On today’s segment of MMOExamined, we’re going to be taking a lengthy look at the launch title for the Nintendo Switch. The Legend of Zelda: Breath of the Wild is arguably one of the most eagerly anticipated games ever developed. Nintendo first teased the title back in late 2013, followed by an official announcement at E3 2014. This announcement sparked a lot of interest, because Aonuma, the game’s producer, was incredibly vocal about the fact that the game would be breaking away from the traditions and conventions that the series had become all but bound to up to that point.
The game was only just given an official title last June, when we received an in-depth look at the game. Some of you may remember that from our E3 coverage. The trailer rocked the world, putting the game on the radar of just about every gamer you’d meet. But did the title live up to its expectations? The bar was set, but was it met?
Breath of the Wild delivers on its promise to break away from the conventions of the previous games in the series. This title is completely open world, and from the time you exit the “Shrine of Resurrection” the world is yours to explore. There’s an early game element that you’ll want to complete in order to be able to enjoy the greater freedom of the world, but otherwise, everything is yours to explore at your own pace. There are no invisible walls or arbitrary barriers keeping you from reaching your dream destinations, it’s only a matter of your will and resolve to make it beyond hordes of powerful enemies, with makeshift weapons and armor alike.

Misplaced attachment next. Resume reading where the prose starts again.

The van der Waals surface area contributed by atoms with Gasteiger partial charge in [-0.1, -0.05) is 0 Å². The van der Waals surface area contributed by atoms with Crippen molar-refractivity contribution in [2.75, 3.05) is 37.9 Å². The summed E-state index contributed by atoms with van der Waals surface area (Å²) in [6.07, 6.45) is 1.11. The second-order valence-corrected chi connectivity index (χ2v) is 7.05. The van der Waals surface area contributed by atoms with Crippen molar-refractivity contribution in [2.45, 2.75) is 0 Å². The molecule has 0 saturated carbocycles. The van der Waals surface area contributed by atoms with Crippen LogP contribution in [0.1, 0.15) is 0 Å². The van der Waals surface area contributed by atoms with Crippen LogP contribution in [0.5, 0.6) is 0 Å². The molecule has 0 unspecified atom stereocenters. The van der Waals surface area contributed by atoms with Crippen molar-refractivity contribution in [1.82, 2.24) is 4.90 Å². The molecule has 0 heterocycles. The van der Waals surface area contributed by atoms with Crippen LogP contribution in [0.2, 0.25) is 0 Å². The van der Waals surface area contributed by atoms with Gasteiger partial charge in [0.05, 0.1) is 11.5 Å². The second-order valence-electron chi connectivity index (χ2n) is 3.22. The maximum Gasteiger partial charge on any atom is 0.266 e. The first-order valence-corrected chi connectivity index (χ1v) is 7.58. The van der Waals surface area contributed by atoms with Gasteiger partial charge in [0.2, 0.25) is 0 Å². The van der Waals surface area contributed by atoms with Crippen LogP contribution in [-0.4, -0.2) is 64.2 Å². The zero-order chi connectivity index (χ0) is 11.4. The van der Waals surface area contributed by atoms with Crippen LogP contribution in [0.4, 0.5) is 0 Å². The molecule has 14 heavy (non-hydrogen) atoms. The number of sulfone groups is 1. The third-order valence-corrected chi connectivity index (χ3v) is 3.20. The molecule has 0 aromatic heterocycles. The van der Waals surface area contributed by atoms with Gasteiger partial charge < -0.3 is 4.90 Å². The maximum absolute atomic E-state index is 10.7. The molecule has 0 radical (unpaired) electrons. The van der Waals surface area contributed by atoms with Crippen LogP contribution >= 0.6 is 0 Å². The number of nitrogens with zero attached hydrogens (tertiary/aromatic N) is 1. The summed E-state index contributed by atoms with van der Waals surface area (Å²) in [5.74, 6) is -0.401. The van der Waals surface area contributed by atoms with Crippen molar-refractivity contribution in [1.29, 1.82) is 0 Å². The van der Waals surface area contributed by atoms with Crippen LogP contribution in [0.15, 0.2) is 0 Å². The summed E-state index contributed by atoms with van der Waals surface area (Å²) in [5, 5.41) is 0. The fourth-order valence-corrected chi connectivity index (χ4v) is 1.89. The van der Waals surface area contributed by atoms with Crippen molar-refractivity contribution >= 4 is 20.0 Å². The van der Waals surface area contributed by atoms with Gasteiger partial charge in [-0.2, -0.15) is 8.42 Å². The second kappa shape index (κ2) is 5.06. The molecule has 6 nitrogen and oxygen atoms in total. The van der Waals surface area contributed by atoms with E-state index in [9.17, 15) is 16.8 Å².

From the moment the game starts, it becomes clear that unlike previous titles in the franchise, Link won’t have his trusty default sword at his disposal. In fact, Link doesn’t get any sort of weapon or shield to start with. This is consistent throughout the entire game, and allows players to experience a real sense of creativity in the way they choose to do combat. From hunting and gathering weapons and armor, to using the environment in battles, it truly comes down to the perspective and thought processes of the player, and in the end, even if that style hasn’t been defined, there’s more than enough opportunity throughout the game to find it.
Difficulty is easy to come by in this title, as there are numerous factors to pay attention to constantly throughout the entire game. This includes weather, lite status ailments, the sound you’re making, the armor you’re wearing, how far you fall, how much stamina you’ve expended. There are innumerable ways to die in this game, and most players will no doubt find most of them. Yet rarely does this experience ever feel unfair. You usually get an understanding of your weakness early on, and it becomes easy to develop an understanding of the tactical mindset necessary to approach battle in Hyrule.